Death, Taxes, and Auto Expenses Are Guaranteed
Life guarantees are not limited to death and taxes. If you live in a suburb of a North American city you probably have a car. The only thing guaranteed in car ownership is that it’ll be a never ending drain against your net worth. Whether you buy new, used or lease, you’re going to spend money you won’t get back unless you're in the business of arbitrage. Gas, insurance, maintenance, unplanned repairs, parking, tickets and accidents are all heavy hitters to your cash flow. It’s a never ending expense which depreciates in value every year if you own one. It’s arguably the worst investment yet one of the biggest necessities you can have if you don’t live in a big city with good public transportation.
Transmission repairs. Have your rainy day savings fund on standby.
That was the cost to replace/repair two major components on my 2006 Acura TSX (6 speed manual) after I heard a grinding / whistling noise coming from the engine bay. My mechanic’s initial diagnostics indicated that the noise was due to a worn clutch. It was time to have it replaced, it was original (10 years/177k KM). I opted to pay a slight premium for the better quality OEM replacement kit as I planned to keep the car another 4 years. In total, I was prepared to shell out ~$950 (parts and labour) to replace the clutch, a key component of a manual transmission car.
$950? No big deal…
After authorizing the repair for the replacement clutch I got a call a few hours later that I was not prepared for:
Mechanic: You’re not going to want to hear this dude but you also need a new transmission!
Me: WTF!? Screw off man!
Mechanic: I’m serious, we can’t use it. There's a hole in the casing.
When they took apart the clutch they noticed a hole in the transmission casing (see below for the exact spot I lost $2K). It turns out a clutch bearing broke off and went right through the metal transmission casing! This caused the transmission fluid to slowly leak and the transmission ran dry which damaged the 6th gear, a few bearings and some other ridiculously small pieces of expensive metal that the Acura “stealership” charges an arm and leg for.
My transmission true up options were:
1) Swap in a used transmission.
· Scrap yards are full of them, maybe I could find one for cheap.
· Manual transmissions are generally more reliable than automatic ones, even used ones.
· Most used ones come with a 30-90 day warranty. Any issues would be obvious.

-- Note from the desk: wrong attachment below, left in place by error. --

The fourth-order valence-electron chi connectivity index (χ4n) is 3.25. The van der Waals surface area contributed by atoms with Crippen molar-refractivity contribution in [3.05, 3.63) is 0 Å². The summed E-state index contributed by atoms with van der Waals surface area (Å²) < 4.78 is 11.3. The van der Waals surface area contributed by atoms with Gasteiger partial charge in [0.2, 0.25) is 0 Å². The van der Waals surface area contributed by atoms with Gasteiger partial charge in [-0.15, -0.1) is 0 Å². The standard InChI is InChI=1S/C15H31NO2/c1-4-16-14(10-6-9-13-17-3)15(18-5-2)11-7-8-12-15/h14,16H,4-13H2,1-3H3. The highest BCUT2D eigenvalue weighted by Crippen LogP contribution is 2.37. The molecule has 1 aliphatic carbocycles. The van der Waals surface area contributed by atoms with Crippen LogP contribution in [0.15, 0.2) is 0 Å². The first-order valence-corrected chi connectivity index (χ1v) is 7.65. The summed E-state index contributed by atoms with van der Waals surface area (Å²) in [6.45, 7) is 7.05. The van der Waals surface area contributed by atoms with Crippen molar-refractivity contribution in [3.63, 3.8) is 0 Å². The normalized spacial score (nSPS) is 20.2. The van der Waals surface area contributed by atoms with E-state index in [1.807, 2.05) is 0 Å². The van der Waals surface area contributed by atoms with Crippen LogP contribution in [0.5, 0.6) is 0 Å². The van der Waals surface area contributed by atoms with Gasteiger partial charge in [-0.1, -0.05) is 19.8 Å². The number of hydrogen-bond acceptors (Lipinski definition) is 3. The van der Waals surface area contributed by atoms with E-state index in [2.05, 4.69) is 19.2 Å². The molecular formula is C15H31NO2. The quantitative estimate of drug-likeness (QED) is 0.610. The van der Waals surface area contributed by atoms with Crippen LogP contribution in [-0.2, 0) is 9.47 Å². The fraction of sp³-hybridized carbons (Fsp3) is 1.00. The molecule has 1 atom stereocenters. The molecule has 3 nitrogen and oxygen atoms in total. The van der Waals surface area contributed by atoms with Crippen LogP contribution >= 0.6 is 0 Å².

· You don’t really know what you’re getting, could be a ticking time bomb.
· Finding a 6 speed manual transmission for an Acura TSX is difficult AF, it's a rare commodity.
· There were only two in the Canadian used parts market with really high mileage.
2) Rebuild the damaged transmission.
Transmission experts are like the surgeons, specialized and expensive.
· Rebuilds are more reliable than a used transmission swap.
· An honest transmission expert will be able to tell you what needs to be replaced.
· It costs a lot of money to have it done right. Key word here is “right.” You get what you pay for.
Visit JAP, you won’t regret it.
Japan Auto Parts is a quality auto service shop in Toronto that specializes in transmission repair.
I stumbled upon them and spoke to the owner, Bruce Wulfsohn. These guys are legit, there is a reason for their 4.8/5 stars across 75 reviews on Google. You can check out my full review on the experience here. Bruce was honest in that I actually didn’t need a full rebuild. I needed a new housing which he sourced used and saved me a few hundred dollars (thanks man!). He said that the only damaged gear that needed replacement was 6th gear. By the time it was all said and done I spent ~$2,000 to fix the tranmission. You know a shop is legit when you offer to pay them cash and they explicitly state that I would still need to pay the taxes, so I paid credit to earn some cash back rewards!
Why not just get into a newer car?
I get it, it’s 2016. I’m driving a car from 2006 that came out when I was in grade 11. I’m young, single, debt free and rent free (insert parents basement joke here). Yes, I could upgrade to something newer and nicer but it doesn’t make sense to me to leverage my savings for a new car. If we’re talking about an asset that will appreciate and bring in positive cash flow like an investment property then it’s a no brainer.